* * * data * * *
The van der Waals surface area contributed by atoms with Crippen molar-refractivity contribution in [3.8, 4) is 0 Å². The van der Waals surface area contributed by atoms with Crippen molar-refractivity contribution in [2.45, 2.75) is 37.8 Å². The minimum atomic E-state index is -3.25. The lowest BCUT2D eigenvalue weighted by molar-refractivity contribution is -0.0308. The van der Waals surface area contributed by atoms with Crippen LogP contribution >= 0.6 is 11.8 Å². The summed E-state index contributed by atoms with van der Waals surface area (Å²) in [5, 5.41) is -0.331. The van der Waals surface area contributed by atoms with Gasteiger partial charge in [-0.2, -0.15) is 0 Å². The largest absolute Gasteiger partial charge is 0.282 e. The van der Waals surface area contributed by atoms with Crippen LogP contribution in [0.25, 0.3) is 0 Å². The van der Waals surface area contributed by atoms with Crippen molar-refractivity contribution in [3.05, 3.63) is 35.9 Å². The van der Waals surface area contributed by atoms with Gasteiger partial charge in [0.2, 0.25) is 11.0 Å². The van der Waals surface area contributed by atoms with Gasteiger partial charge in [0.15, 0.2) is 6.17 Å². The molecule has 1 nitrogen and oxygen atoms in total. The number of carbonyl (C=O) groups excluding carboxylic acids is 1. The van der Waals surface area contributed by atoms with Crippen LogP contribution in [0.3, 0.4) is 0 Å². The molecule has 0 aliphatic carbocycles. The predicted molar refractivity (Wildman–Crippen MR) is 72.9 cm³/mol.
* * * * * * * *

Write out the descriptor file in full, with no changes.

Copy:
The van der Waals surface area contributed by atoms with Crippen molar-refractivity contribution in [3.8, 4) is 0 Å². The van der Waals surface area contributed by atoms with Crippen molar-refractivity contribution in [2.45, 2.75) is 37.8 Å². The minimum atomic E-state index is -3.25. The lowest BCUT2D eigenvalue weighted by molar-refractivity contribution is -0.0308. The van der Waals surface area contributed by atoms with Crippen LogP contribution >= 0.6 is 11.8 Å². The summed E-state index contributed by atoms with van der Waals surface area (Å²) in [5, 5.41) is -0.331. The van der Waals surface area contributed by atoms with Gasteiger partial charge in [-0.2, -0.15) is 0 Å². The largest absolute Gasteiger partial charge is 0.282 e. The van der Waals surface area contributed by atoms with Crippen LogP contribution in [0.25, 0.3) is 0 Å². The van der Waals surface area contributed by atoms with Crippen molar-refractivity contribution in [3.05, 3.63) is 35.9 Å². The van der Waals surface area contributed by atoms with Gasteiger partial charge in [0.2, 0.25) is 11.0 Å². The van der Waals surface area contributed by atoms with Gasteiger partial charge in [0.15, 0.2) is 6.17 Å². The molecule has 1 nitrogen and oxygen atoms in total. The number of carbonyl (C=O) groups excluding carboxylic acids is 1. The van der Waals surface area contributed by atoms with Crippen LogP contribution in [0.3, 0.4) is 0 Å². The molecule has 0 aliphatic carbocycles. The predicted molar refractivity (Wildman–Crippen MR) is 72.9 cm³/mol.